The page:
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The Guardian’s Top 25 Action Films

  1. Apocalypse Now (1979, Francis Ford Coppola)
  2. North by Northwest (1959, Alfred Hitchcock)
  3. Once Upon A Time In The West (1968, Sergio Leone)
  4. The Wild Bunch (1969, Sam Peckinpah)
  5. Deliverance (1972, John Boorman)
  6. Cidade de Deus (2002, Fernando Meirelles)
  7. Paths of Glory (1957, Stanley Kubrick)
  8. Le Salaire de la Peur (1953, Henri-Georges Clouzot)
  9. Crouching Tiger, Hidden Dragon (2000, Ang Lee)
  10. The Thin Red Line (1998, Terrence Malick)
  11. Raiders of the Lost Ark (1981, Steven Spielberg)
  12. Ran (1985, Akira Kurosawa)
  13. Bullitt (1968, Peter Yates)
  14. Die Hard (1988, John McTiernan)
  15. The Adventures of Robin Hood (1938, Michael Curtiz & William Keighley)
  16. The Searchers (1956, John Ford)
  17. Goldfinger (1964, Guy Hamilton)
  18. Last of the Mohicans (1992, Michael Mann)
  19. Full Metal Jacket (1987, Stanley Kubrick)
  20. The Deer Hunter (1978, Michael Cimino)
  21. Gladiator (2000, RidleyScott)
  22. Roma, Citta Aperta (1945, Roberto Rossellini)
  23. Butch Cassidy and the Sundance Kid (1969, George Roy Hill)
  24. Where Eagles Dare (1968, Brian G Hutton)
  25. The Incredibles (2004, Brad Bird)

So, this is today’s Guardian list. It is as annoying as the last three. First off, half of these aren’t really action films; Paths of Glory, Apocalypse Now, Butch and Sundance, just to name a few, are action films in as much as the characters in them perform actions, but the classification really doesn’t extend beyond that. Although, Apocalypse Now is the best film ever, so given that it was included I suppose I can at least be grateful that it got the no.1 spot.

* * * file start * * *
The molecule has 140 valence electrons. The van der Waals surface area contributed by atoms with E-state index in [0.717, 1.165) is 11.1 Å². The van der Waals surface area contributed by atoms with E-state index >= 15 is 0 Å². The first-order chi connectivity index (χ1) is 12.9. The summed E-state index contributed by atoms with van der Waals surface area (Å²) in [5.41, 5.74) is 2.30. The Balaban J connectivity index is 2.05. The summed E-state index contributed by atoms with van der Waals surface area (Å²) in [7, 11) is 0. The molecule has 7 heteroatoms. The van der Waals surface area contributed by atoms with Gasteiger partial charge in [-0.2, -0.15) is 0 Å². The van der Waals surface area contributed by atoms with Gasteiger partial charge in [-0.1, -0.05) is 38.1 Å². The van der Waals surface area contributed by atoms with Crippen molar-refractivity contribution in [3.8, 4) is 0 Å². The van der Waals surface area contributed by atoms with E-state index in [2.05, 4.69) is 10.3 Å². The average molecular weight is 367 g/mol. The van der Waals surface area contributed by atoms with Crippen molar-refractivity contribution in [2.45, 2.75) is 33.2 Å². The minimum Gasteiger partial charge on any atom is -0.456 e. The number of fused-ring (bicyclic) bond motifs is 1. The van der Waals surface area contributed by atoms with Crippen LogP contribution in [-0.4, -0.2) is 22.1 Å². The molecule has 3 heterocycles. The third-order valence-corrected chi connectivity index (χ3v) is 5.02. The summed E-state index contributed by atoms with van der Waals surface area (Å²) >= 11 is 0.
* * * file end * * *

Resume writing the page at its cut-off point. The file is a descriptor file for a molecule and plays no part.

Apart from the fact that half of the movies on offer could be classed as being of different genres, thus illustrating my problem with genre classifications in general, the list itself is awful. Last of the Mohicans is nowhere near as good as Where Eagles Dare – a classic old-school Clint movie – or The Deer Hunter – a film that contains no action and moves at a slower pace than The Assassination of Jesse James by the Coward Robert Ford.

The Guardian is, in my opinion, the best newspaper in the country, but these lists irritate me, for one of two reasons. Either the lists are genuine and these critics really have these awful opinions, or this is an exercise in shameless pot-stirring, in which case I would like to say to those responsible that they are better than this.

I will offer up my top 10 action movies, just to show how much more correct I am.

  1. Terminator 2: Judgment Day (1991, James Cameron)
  2. The Bourne Ultimatum (2007, Paul Greengrass)
  3. Aliens (1986, James Cameron)
  4. Die Hard (1988, John McTiernan)
  5. The Matrix (1999, The Wachowski Bros.)
  6. Dirty Harry (1971, Don Siegel)
  7. Speed (1994, Jan de Bont)
  8. Raiders of the Lost Ark (1981, Steven Spielberg)
  9. First Blood (1982, Ted Kotcheff)
  10. Where Eagles Dare (1968, Brian G Hutton)

The problem with this is that most of these could be classed as being in a different genre. See? Genres suck. These films don’t, they’re awesome.

  1. Matt Waring
    19/10/2010 at 20:10

    I think the main problem with the list is that ‘Action’ is such a vague genre for a film, in that it could potentially include sci-fi films, war films, maybe even horror films as well. You are right in that half of them are not action films, but looking at your list, I’d say that Terminator 2, Aliens and The Matrix are all Sci-Fi films rather than Action. I suppose it could be a matter of interpretation and personal opinion for how films are classed. Maybe. I dunno.

    • 19/10/2010 at 20:18

      My problem with genres like sci-fi and western is that they are largely down to incidental plot details or settings. Alien and Aliens are both sci-fi, but one is clearly horror and one is clearly action. Terminator 2 and The Matrix clearly have sci-fi elements, but also feature a fuckton of action. I’m really not a fan of genres because of this ridiculous ambiguity that it can lead to. As an example, Badlands was in their ‘Crime’ 25, but could easily be classed as action, romance, drama, even arthouse. It’s so ridiculous to assign these arbitrary definitions to movies. Argh!

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